A new high-speed rail connection and improved roads between England's northern cities could help create an economic powerhouse to rival London, George Osborne will say today.
He will use a keynote speech to say an upgraded, high-speed link between Manchester and Leeds should be considered as part of the review of the second phase of the HS2 project.
The Chancellor will say he wants travelling through towns and cities in the northern belt to be as easy as moving around a major global metropolis as part of a plan to help them "take on the world".
Under current plans the £50 billion HS2 high-speed rail project will link London to Birmingham in its first stage, before creating a Y-shaped network with lines to Manchester and Leeds by 2032/33. But concerns about connectivity between the northern cities were raised in the report by HS2 Ltd's chairman Sir David Higgins earlier this year.
Mr Osborne will say HS2 as currently planned will "change the economic geography of our country" and mean London and Manchester are an hour apart but "we must do much more to connect our northern cities".
In a speech in Manchester Mr Osborne will say : "We need an ambitious plan to make the cities and towns here in this northern belt radically more connected from east to west - to create the equivalent of travelling around a single global city. As well as fixing the roads, that means considering a new high speed rail link. Today I want us to start thinking about whether to build a new high-speed rail connection east-west from Manchester to Leeds."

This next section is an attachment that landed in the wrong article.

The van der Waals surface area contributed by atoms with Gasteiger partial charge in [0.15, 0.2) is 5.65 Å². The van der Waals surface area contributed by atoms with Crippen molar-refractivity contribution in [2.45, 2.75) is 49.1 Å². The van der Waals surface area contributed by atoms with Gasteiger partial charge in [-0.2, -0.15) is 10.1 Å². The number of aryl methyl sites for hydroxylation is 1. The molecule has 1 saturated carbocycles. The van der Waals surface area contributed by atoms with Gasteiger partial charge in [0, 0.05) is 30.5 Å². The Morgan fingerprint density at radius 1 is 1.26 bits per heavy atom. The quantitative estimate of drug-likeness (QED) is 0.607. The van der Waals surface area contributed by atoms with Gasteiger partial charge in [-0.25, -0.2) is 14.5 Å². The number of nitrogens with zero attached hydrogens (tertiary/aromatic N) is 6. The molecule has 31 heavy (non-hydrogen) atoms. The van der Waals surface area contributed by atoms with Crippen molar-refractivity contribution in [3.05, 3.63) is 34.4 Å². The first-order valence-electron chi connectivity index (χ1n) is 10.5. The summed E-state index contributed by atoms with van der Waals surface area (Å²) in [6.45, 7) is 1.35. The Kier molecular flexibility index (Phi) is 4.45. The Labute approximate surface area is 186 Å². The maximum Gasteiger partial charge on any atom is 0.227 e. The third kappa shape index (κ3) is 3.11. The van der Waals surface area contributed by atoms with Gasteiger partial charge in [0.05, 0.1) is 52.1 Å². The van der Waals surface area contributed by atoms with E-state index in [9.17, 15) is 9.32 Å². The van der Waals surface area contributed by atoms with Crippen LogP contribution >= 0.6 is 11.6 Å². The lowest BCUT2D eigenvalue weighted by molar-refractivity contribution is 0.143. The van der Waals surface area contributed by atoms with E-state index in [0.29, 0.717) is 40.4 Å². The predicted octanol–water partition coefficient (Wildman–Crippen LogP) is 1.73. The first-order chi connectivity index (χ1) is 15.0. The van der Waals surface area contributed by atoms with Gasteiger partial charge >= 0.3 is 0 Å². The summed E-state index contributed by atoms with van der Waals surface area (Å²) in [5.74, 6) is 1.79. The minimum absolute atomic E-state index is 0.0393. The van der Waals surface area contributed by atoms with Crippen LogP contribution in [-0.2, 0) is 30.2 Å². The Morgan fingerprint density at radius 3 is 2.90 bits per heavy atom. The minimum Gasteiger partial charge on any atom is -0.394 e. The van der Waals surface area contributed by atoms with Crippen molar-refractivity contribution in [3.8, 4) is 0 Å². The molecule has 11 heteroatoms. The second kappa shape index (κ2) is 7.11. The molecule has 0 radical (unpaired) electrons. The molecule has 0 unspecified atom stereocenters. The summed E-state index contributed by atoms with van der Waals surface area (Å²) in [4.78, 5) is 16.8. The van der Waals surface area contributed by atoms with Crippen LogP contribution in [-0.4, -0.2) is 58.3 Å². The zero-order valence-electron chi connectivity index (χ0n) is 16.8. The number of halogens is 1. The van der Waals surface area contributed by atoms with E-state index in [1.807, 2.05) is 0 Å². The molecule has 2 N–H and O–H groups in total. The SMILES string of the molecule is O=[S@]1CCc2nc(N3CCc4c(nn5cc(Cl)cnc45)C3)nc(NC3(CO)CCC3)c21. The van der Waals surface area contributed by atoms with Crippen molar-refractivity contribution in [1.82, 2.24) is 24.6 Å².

The proposed line would be based on the existing rail route between the cities "but speeded up with new tunnels and infrastructure" to create "a third high speed railway for Britain". Following the existing route between Manchester and Leeds could help avoid the levels of political and environmental opposition which the existing plans for HS2 have faced.
Shadow chancellor Ed Balls said: " Nobody will believe the Tories can deliver the jobs, growth and investment we need for the north of England. Regional growth divides have widened markedly since 2010. The Tories scrapped Labour's successful regional development agencies, failed to implement Lord Heseltine's growth report and are planning to cut infrastructure investment next year."
He added: "On high-speed rail, we said months ago that we need value for money for the taxpayer and to improve the existing plans to maximise the benefits for the whole country and strengthen the links between northern cities. Ministers need finally to start listening."
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